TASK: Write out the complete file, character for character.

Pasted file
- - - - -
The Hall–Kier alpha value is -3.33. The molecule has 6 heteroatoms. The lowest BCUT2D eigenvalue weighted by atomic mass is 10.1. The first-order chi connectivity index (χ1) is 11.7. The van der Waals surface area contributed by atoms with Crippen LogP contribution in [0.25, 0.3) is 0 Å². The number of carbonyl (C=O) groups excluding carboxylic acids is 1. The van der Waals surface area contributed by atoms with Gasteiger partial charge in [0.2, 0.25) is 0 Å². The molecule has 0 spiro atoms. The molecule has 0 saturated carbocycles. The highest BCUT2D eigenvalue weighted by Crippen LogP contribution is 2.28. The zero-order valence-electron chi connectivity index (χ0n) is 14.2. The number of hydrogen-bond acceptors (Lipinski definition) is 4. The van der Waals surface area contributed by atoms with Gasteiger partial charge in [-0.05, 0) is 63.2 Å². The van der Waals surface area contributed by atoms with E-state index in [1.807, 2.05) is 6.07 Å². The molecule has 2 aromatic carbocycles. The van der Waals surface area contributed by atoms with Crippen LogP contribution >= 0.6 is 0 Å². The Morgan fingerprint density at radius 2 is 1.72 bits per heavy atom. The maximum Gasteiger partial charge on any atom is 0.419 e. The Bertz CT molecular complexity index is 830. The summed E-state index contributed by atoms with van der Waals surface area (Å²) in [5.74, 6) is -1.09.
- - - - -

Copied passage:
The Hall–Kier alpha value is -3.33. The molecule has 6 heteroatoms. The lowest BCUT2D eigenvalue weighted by atomic mass is 10.1. The first-order chi connectivity index (χ1) is 11.7. The van der Waals surface area contributed by atoms with Crippen LogP contribution in [0.25, 0.3) is 0 Å². The number of carbonyl (C=O) groups excluding carboxylic acids is 1. The van der Waals surface area contributed by atoms with Gasteiger partial charge in [0.2, 0.25) is 0 Å². The molecule has 0 spiro atoms. The molecule has 0 saturated carbocycles. The highest BCUT2D eigenvalue weighted by Crippen LogP contribution is 2.28. The zero-order valence-electron chi connectivity index (χ0n) is 14.2. The number of hydrogen-bond acceptors (Lipinski definition) is 4. The van der Waals surface area contributed by atoms with Gasteiger partial charge in [-0.05, 0) is 63.2 Å². The van der Waals surface area contributed by atoms with E-state index in [1.807, 2.05) is 6.07 Å². The molecule has 2 aromatic carbocycles. The van der Waals surface area contributed by atoms with Crippen LogP contribution >= 0.6 is 0 Å². The Morgan fingerprint density at radius 2 is 1.72 bits per heavy atom. The maximum Gasteiger partial charge on any atom is 0.419 e. The Bertz CT molecular complexity index is 830. The summed E-state index contributed by atoms with van der Waals surface area (Å²) in [5.74, 6) is -1.09.